Children from wealthy families are likelier to get into Ivy League schools: they often have legacies, their parents are able to make large donations to the schools, are connected to powerful networks, and they have access to resources such as SAT coaches and interview coaches. That said, they still tend to be under significant amounts of stress from the pressure of living up to their parents’ expectations. This stress will often morph into more serious problems like anxiety and depression.

Of course, there is nothing negative about being focused on one’s studies and working hard to achieve excellence in academics and extracurricular activities. But when it comes to affluent kids, that’s often not all there is to it. The intense pressure they face from their family and the wider world they live in will often turn them to substance abuse in order to cope with the stress.

Weak Familial Ties and a Lack of Parental Supervision

It’s one of those clichés with some truth to them – affluent teens are less likely to develop healthy relationships with their parents. This is in part due to these teens being left home alone for a substantially higher number of hours per week as their parents pursue busy careers. These long hours away from home can lead to weak parent-child relationships: a factor present in drug abuse.

Children who have a strong relationship with their parents are at the least risk of alcohol or drug abuse and addiction. Unfortunately, many highly successful professionals do not have enough time to spend with their children every day. These weak familial ties also mean there will be a lack of parental supervision. Parents who aren’t around cannot stop their children from pilfering their medicine or liquor cabinets, after all.

The results of one particular study published in the journal Development and Psychopathology are especially troubling. According to this, the rates of drinking to intoxication are higher among wealthier students than among kids in the general US population, and twice as high when it comes to taking stimulant drugs or experimenting with cocaine.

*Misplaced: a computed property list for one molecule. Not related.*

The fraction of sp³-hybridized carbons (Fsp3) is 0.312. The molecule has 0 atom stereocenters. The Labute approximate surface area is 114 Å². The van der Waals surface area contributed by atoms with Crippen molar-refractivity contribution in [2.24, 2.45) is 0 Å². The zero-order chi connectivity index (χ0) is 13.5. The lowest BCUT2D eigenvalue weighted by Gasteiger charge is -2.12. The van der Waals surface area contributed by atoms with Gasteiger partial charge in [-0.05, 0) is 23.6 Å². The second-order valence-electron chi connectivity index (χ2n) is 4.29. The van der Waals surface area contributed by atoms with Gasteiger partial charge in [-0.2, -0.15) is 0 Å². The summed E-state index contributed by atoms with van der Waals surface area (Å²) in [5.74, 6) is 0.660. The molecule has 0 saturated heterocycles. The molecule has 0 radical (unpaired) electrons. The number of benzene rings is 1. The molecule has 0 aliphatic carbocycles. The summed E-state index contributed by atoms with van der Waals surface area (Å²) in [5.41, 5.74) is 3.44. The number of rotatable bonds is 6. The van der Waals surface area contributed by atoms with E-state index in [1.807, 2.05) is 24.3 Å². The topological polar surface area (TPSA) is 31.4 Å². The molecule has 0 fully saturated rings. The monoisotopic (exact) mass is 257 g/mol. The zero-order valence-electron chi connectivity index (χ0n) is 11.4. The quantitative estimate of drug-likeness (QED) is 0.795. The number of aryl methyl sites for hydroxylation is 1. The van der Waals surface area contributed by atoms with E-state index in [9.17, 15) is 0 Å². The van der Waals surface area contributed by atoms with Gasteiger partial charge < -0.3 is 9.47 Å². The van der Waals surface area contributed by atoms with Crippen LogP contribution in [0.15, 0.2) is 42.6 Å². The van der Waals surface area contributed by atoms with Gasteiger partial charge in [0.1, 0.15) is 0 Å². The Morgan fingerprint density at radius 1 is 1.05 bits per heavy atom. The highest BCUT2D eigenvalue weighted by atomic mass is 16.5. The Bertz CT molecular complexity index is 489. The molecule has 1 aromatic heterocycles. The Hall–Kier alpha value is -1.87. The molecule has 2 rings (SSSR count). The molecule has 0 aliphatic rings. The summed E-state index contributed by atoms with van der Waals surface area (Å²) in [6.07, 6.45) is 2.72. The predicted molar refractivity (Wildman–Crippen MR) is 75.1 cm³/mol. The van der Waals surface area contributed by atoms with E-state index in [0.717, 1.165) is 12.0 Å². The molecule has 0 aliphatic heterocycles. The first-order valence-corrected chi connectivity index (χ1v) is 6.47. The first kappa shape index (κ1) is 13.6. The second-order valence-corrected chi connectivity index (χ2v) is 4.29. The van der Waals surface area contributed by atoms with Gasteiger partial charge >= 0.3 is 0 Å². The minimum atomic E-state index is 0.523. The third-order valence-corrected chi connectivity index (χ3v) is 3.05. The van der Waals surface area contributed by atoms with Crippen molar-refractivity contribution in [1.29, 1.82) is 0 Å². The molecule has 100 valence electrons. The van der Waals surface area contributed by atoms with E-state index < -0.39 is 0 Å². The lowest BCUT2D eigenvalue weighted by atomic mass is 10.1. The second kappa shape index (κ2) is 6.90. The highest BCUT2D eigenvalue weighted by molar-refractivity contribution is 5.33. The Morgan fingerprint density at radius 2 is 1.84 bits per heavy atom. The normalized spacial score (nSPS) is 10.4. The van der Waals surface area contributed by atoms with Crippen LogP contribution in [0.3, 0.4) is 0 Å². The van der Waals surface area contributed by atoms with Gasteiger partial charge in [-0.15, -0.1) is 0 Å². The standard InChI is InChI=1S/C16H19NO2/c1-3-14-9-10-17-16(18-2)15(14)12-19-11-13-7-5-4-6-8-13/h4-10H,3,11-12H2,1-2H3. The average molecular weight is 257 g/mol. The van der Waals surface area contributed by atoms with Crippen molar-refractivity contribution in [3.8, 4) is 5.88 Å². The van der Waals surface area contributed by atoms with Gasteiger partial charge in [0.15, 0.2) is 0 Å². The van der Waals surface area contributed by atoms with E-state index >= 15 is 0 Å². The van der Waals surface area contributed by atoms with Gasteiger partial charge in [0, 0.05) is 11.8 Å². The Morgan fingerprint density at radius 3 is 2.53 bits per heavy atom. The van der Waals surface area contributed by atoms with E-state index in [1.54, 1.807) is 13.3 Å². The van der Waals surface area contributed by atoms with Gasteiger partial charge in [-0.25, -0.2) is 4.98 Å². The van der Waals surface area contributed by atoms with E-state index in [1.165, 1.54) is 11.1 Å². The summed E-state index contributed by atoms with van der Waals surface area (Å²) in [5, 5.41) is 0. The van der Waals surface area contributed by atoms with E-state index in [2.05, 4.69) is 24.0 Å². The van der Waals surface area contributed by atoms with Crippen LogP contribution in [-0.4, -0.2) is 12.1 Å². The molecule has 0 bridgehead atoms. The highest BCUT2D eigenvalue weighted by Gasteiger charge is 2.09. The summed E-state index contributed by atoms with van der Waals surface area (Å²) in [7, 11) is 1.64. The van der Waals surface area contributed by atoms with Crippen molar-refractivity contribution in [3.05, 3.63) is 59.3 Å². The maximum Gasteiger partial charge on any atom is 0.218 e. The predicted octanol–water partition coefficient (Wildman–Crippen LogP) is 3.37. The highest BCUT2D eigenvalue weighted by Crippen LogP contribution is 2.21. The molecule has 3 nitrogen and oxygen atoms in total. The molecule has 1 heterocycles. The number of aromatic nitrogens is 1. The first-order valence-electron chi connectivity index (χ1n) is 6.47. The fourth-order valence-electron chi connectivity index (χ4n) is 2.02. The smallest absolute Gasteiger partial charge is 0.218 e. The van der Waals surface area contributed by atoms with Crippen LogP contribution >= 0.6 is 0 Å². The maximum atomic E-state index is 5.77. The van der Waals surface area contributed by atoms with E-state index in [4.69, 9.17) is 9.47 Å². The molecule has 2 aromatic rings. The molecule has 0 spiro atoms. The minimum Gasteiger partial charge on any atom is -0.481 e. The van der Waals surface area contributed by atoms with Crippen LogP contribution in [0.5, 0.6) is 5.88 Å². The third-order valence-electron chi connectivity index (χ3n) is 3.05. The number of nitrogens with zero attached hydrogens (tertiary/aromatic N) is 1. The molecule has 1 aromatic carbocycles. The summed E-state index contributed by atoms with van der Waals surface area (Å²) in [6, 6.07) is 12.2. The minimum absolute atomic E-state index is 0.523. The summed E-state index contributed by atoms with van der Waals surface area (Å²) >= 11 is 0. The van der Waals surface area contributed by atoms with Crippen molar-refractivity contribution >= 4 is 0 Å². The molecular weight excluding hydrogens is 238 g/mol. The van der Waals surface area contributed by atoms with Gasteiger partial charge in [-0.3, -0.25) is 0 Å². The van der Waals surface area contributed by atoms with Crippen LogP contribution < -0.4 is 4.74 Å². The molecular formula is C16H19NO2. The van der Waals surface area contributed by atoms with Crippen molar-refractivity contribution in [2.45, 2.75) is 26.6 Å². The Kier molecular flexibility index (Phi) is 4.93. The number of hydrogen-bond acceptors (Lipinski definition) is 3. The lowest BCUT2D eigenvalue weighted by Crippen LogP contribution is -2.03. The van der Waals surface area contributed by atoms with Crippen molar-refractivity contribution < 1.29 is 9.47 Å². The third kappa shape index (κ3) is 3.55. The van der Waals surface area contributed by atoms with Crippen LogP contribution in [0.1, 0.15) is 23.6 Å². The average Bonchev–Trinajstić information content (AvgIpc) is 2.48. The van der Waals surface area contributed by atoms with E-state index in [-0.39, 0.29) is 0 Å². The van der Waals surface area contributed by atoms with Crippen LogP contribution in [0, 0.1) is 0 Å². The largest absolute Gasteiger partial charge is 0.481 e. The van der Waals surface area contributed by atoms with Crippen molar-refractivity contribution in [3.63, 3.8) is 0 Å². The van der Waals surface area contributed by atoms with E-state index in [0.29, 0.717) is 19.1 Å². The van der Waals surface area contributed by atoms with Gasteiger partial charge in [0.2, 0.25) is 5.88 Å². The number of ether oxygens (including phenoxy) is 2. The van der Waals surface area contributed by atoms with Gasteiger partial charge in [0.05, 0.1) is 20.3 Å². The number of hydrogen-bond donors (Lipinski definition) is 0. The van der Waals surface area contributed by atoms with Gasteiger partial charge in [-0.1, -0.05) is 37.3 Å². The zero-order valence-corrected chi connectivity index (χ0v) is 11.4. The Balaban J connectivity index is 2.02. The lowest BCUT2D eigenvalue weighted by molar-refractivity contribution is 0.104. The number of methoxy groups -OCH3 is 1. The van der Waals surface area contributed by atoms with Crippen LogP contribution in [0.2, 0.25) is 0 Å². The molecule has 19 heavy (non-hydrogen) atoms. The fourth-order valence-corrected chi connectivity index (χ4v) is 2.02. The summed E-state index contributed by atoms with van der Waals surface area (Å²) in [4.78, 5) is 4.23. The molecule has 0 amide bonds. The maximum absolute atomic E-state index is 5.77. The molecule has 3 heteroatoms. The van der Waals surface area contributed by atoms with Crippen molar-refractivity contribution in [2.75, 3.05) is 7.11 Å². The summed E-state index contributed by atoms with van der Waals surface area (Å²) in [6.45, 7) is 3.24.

By age 26, women from wealthier upbringings were three times as likely to be addicted to alcohol or drugs than the national average for women, and men from wealthier upbringings were twice as likely to be addicted than the national average for men.

Kids Don’t Necessarily “Grow out of It”

Affluent parents may believe that their kids will grow out of their adolescent phase of experimentation with drugs and alcohol. However, this is not the case for many kids. Parents whose kids are high-functioning despite drug abuse may also not take this seriously, since the kids are performing well academically.

Affluent kids may be privileged, but they’re still vulnerable to drug and alcohol abuse, and this vulnerability may translate to a long term addiction. The stress they face in high school can also compel them to turn to drinks and drugs as a coping mechanism. Get in touch with one of the professionals at Scottsdale Recovery Center to find out how we can be of assistance.

Talk to Someone Who’s Been There. Talk to Someone Who Can Help. Scottsdale Recovery Center holds the highest accreditation (Joint Commission) and is Arizona’s premier rehab facility since 2009. Call 602-346-9142.